Figurative Language In The Most Dangerous Game
What are some examples of figurative language in the short story "The Most Dangerous Game"?
There are many examples of figurative language in “The Most Dangerous Game.” For example, at the beginning of the story, when Whitney and Rainsford are talking, Whitney brings up the fact that the sailors seem nervous about their surroundings. At first, Rainsford scoffs, but then he remembers the Captain did seem uneasy. Whitney tells the story of his talk with the Captain, claiming to have felt uneasy when the Captain asked him if he felt anything. “The sea was flat as a plate glass window,” he says, a simile indicating how strange the sea seemed and making him feel odd.
Another good example of figurative language is when Rainsford feels a “sharp hunger picking at him.” This is a good example of personification, indicating that hunger, like a person, is picking at him. Another example of personification is when Rainsford is trying to make his way to the chateau, and he looks “down to where the sea licked greedy lips in the shadows.” The sea is being personified as a greedy person licking his lips, waiting to swallow someone.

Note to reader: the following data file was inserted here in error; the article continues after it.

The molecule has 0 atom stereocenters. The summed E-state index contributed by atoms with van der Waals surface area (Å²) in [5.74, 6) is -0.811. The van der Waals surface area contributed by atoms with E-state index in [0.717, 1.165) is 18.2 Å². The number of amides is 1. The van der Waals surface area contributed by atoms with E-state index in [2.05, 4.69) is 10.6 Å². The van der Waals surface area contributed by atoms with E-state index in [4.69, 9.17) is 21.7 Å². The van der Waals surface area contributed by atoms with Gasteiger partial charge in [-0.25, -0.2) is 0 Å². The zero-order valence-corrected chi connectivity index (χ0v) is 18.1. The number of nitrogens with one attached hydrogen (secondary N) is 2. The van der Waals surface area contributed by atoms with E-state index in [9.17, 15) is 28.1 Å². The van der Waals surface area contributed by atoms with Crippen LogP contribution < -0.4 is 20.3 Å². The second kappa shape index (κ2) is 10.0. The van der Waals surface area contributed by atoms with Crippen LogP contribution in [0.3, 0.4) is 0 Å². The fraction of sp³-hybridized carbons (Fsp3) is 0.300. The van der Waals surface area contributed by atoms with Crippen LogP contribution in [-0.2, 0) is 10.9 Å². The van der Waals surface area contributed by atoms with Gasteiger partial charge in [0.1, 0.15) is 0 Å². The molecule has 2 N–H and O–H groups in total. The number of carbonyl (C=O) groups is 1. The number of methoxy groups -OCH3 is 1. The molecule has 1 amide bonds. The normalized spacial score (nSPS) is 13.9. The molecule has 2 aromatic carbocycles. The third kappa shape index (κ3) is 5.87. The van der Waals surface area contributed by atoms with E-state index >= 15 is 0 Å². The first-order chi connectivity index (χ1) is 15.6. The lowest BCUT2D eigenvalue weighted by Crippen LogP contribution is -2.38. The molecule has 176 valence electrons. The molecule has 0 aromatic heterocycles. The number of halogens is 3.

There are also metaphors in the story. When Rainsford reaches the chateau and the door is opened, he stands blinking in “river of glaring gold light.” In this case, the metaphor is a comparison of light to a river. Another metaphor can be found during the hunting scene when Rainsford is hiding in the tree, and the general tracks him there but does not “catch” him. This is when Rainsford realizes that “The Cossack was the cat; he was the mouse,” a metaphor for the “cat and mouse” game—the idea that the general is toying with him like a cat toys with its prey.